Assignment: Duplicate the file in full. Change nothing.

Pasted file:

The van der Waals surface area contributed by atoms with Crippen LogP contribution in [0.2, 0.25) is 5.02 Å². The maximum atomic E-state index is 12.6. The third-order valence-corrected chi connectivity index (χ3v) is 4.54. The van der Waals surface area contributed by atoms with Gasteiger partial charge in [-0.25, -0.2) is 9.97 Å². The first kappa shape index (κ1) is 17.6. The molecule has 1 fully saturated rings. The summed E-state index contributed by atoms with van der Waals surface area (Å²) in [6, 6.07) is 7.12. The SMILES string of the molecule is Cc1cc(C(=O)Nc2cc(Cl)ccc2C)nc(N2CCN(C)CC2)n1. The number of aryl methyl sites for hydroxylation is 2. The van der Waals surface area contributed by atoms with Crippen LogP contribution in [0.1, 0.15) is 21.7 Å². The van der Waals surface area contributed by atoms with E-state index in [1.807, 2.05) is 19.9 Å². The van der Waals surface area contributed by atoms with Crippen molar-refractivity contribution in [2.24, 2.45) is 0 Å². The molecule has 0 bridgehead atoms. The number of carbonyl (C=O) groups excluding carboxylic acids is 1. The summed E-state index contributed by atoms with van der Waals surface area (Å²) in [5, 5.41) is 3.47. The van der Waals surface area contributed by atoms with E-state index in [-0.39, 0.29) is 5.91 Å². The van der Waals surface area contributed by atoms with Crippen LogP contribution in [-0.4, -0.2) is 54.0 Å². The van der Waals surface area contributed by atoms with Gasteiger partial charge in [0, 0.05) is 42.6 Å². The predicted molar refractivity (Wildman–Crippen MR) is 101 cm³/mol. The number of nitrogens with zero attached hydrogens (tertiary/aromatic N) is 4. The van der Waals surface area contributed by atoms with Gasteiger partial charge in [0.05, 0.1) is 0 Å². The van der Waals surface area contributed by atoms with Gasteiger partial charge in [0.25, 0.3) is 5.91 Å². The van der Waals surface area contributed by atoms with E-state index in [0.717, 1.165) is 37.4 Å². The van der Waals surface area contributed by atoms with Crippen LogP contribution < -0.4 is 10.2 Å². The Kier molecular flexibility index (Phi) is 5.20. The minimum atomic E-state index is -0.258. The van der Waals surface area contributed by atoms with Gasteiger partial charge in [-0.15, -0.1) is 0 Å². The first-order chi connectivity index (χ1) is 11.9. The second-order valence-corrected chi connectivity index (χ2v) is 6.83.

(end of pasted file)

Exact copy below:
The van der Waals surface area contributed by atoms with Crippen LogP contribution in [0.2, 0.25) is 5.02 Å². The maximum atomic E-state index is 12.6. The third-order valence-corrected chi connectivity index (χ3v) is 4.54. The van der Waals surface area contributed by atoms with Gasteiger partial charge in [-0.25, -0.2) is 9.97 Å². The first kappa shape index (κ1) is 17.6. The molecule has 1 fully saturated rings. The summed E-state index contributed by atoms with van der Waals surface area (Å²) in [6, 6.07) is 7.12. The SMILES string of the molecule is Cc1cc(C(=O)Nc2cc(Cl)ccc2C)nc(N2CCN(C)CC2)n1. The number of aryl methyl sites for hydroxylation is 2. The van der Waals surface area contributed by atoms with Crippen LogP contribution in [0.1, 0.15) is 21.7 Å². The van der Waals surface area contributed by atoms with E-state index in [1.807, 2.05) is 19.9 Å². The van der Waals surface area contributed by atoms with Crippen molar-refractivity contribution in [2.24, 2.45) is 0 Å². The molecule has 0 bridgehead atoms. The number of carbonyl (C=O) groups excluding carboxylic acids is 1. The summed E-state index contributed by atoms with van der Waals surface area (Å²) in [5, 5.41) is 3.47. The van der Waals surface area contributed by atoms with E-state index in [-0.39, 0.29) is 5.91 Å². The van der Waals surface area contributed by atoms with Crippen LogP contribution in [-0.4, -0.2) is 54.0 Å². The van der Waals surface area contributed by atoms with Gasteiger partial charge in [0, 0.05) is 42.6 Å². The predicted molar refractivity (Wildman–Crippen MR) is 101 cm³/mol. The number of nitrogens with zero attached hydrogens (tertiary/aromatic N) is 4. The van der Waals surface area contributed by atoms with Gasteiger partial charge in [0.05, 0.1) is 0 Å². The van der Waals surface area contributed by atoms with Gasteiger partial charge in [0.25, 0.3) is 5.91 Å². The van der Waals surface area contributed by atoms with E-state index in [0.717, 1.165) is 37.4 Å². The van der Waals surface area contributed by atoms with Crippen LogP contribution < -0.4 is 10.2 Å². The Kier molecular flexibility index (Phi) is 5.20. The minimum atomic E-state index is -0.258. The van der Waals surface area contributed by atoms with Gasteiger partial charge in [-0.15, -0.1) is 0 Å². The first-order chi connectivity index (χ1) is 11.9. The second-order valence-corrected chi connectivity index (χ2v) is 6.83.